Kornfeld starts job as JCC family life director
By ALAN SMASON
(This is the third and final report in the series on new Jewish community directors.)
Liba Kornfeld, a young, bespectacled mother and wife can’t help but beam a blatant smile as she sits behind the desk of her sparse new office in the Uptown JCC. Soon, the office will be filled with more photos adorning the walls and shelves will brook volumes of books and programming helps as she begins taking on her new responsibilities as the Jewish Community Center’s director of family life. But in a very real sense this is a job for which she has been preparing her entire lifetime.
Aside from being a wife to Rabbi Ethan Linden of Shir Chadash Conservative Congregation and a mother of three young children, Kornfeld, who has never stopped using her maiden name, has been steeped in Jewish learning all her life.
Born in Israel to two American parents who had made aliyah prior to her birth, Kornfeld returned to the United States when she was still a one-year-old as her parents sought more educational opportunities here. She returned to Israel with them when she was six and remained there until a young teenager, when she and the family moved to New York.
All of this traveling between the two countries served to reinforce her deep attachment to Medinat Yisroel and America.
After graduating from high school, she returned to Israel to complete her compulsory two years of service to the country. Among her duties, she worked to ease suffering in a pediatric cancer unit and taught at a boarding school. Upon her return to New York at 21, she enrolled as a student at the Albert A. List College of Jewish Studies at the Jewish Theological Seminary (JTS), the Conservative movement’s center of learning.
And then came Ethan and love. The two met at JTS in Israel when Linden stayed an extra year for study there and Kornfeld was pursuing her bachelor’s degree in Talmud and Rabbinics. Kornfeld was a fellow at the Pardes Institute of Jewish Studies and had become involved with the Florence Melton School of Adult Jewish Learning (formerly the Florence Melton Adult Mini-School) associated with Hebrew University in Jerusalem. “He did the Melton Senior Educators (course) the year after I did,” she recalls.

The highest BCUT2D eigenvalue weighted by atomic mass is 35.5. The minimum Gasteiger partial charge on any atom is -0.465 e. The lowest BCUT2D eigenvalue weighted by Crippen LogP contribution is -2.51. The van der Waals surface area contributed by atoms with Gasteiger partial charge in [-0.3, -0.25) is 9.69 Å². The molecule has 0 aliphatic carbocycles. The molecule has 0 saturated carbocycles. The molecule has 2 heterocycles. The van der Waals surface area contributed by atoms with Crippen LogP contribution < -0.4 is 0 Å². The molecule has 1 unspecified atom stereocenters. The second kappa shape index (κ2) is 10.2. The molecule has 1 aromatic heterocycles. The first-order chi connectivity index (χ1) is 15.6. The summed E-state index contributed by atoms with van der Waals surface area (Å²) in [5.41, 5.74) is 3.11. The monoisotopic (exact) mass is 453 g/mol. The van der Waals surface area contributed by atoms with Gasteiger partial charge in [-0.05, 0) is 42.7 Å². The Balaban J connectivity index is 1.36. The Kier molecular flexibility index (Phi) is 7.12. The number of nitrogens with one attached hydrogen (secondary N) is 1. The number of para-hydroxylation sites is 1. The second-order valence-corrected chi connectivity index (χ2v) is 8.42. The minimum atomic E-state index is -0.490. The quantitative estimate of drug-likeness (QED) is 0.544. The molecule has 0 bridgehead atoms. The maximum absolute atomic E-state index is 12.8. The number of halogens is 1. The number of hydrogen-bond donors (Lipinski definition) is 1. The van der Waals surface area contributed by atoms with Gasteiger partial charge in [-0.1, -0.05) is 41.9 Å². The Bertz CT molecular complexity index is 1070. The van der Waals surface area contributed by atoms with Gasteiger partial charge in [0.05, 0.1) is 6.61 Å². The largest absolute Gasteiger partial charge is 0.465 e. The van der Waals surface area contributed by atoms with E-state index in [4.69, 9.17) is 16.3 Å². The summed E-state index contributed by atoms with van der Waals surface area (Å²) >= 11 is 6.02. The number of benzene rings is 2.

“It’s the same money, but it’s the not the same organization,” Kornfeld posits. “Both run out of Hebrew University, but they are both separate programs within Hebrew University. The program I did was a fellowship for Jewish educators around the world.” The fact, though, that both became senior educators with Melton is even more curious today, since one aspect of Kornfeld’s new job will be to run the pluralistic Jewish learning courses taught at both the Uptown and Metairie JCC campuses.
Her commitment to learning and teaching has been a cornerstone of her professional life. While still at JTS in New York, she taught Hebrew, helped to develop course curricula and taught classes at Abraham Joshua Heschel School and Solomon Schecter School. She enrolled at Bank Street College of Education and achieved a master’s degree in education there.
Married in her former hometown of Rochester in 2003, Kornfeld began to experience full Jewish family life as the wife of a rabbinic intern and, following his ordination, when Linden served both as assistant camp director at Camp Ramah in New England and as rabbinic advisor to the Student Conservative Minyan at Harvard University. Even as she began to raise her family, she taught at the Jewish Community Day School in Boston and prepared Hebrew students at nearby Congregation Or Atid.